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Mold Testing In Coeur d'Alene AND Spokane Areas!
We've been poisoned by Mold, Meth and Carbon Monoxide over the past 20 years.
We know how serious it is!
We only TEST for elevated mold problems. We don't do cleanup. Therefore, we don't
have a dog in the fight; we're not "trying" to find mold and hook you into a big expense.
Lab Certified Mold Testing and Inspection -
Russ and Jeanne are lab certified Spokane, Sandpoint and Coeur d'Alene North Idaho mold inspectors and perform mold testing and inspections for both surface and air sampling. Results will disclose both the extent and types of mold present. In some cases, it may become necessary to hire a mitigation specialist to clean the mold. Mold Inspections and Mold Testing are performed in Coeur d'Alene, Hayden, Post Falls, Kellogg, Sandpoint and surrounding areas in North Idaho and SPOKANE, WA.
Ten Things You Should Know About Mold
1. Potential health effects and symptoms associated with mold exposures include allergic reactions, asthma, and other respiratory complaints.
2. There is no practical way to eliminate all mold and mold spores in the indoor environment; the way to control indoor mold growth is to control moisture.
3. If mold is a problem in your home or school, you must clean up the mold and eliminate sources of moisture.
4. Fix the source of the water problem or leak to prevent mold growth.
5. Reduce indoor humidity (to 30-60%) to decrease mold growth by:
a. venting bathrooms, dryers, and other moisture-generating sources to the outside;
b. using air conditioners and de-humidifiers;
c. increasing ventilation;
d. and using exhaust fans whenever cooking, dishwashing, and cleaning.
6. Clean and dry any damp or wet building materials and furnishings within 24-48 hours to prevent mold growth.
7. Clean mold off hard surfaces with water and detergent, and dry completely. Absorbent materials such as ceiling tiles, that are moldy, may need to be replaced.
8. Prevent condensation: Reduce the potential for condensation on cold surfaces (i.e., windows, piping, exterior walls, roof, or floors) by adding insulation.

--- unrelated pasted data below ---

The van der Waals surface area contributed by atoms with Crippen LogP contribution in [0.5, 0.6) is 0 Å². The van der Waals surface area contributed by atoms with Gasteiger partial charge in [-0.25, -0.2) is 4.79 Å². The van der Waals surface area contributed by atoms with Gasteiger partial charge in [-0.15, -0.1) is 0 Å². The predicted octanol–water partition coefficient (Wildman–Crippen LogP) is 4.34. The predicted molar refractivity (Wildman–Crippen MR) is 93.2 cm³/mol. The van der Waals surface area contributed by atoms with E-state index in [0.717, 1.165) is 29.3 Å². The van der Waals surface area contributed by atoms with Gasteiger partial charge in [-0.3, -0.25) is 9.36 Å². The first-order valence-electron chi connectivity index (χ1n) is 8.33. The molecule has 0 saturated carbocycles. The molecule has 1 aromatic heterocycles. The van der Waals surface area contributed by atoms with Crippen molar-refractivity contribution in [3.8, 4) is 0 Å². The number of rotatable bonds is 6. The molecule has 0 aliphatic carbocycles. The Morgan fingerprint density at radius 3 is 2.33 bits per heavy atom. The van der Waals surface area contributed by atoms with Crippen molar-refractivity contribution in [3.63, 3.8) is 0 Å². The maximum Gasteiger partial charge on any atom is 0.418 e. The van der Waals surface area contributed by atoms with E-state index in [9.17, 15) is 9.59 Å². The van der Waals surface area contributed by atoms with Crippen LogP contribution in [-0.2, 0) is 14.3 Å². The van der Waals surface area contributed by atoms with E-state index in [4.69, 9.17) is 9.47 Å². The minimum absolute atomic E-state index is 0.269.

9. In areas where there is a perpetual moisture problem, do not install carpeting (i.e., by drinking fountains, by classroom sinks, or on concrete floors with leaks or frequent condensation).
10. Molds can be found almost anywhere; they can grow on virtually any substance, providing moisture is present. There are molds that can grow on wood, paper, carpet, and foods.
Mold Testing And Mold Inspection
Is a Mold inspection and mold testing necessary? Yes! Surface and air sampling is necessary - especially after cleanup - to determine if an area has been adequately cleaned or remediated. As we do not perform any remediation services, we are not looking to create work for ourselves; we only want to determine if the mold present is elevated, by the lab's standards, creating a hazard to you or your family. Testing for mold should be conducted by professionals such as ourselves who have specific experience in designing mold sampling protocols, sampling methods, and providing interpreted results. Sample analysis should follow analytical methods recommended by the American Industrial Hygiene Association (AIHA), the American Conference of Governmental Industrial Hygienists (ACGIH), or other professional organizations.
Inspecting for hidden mold problems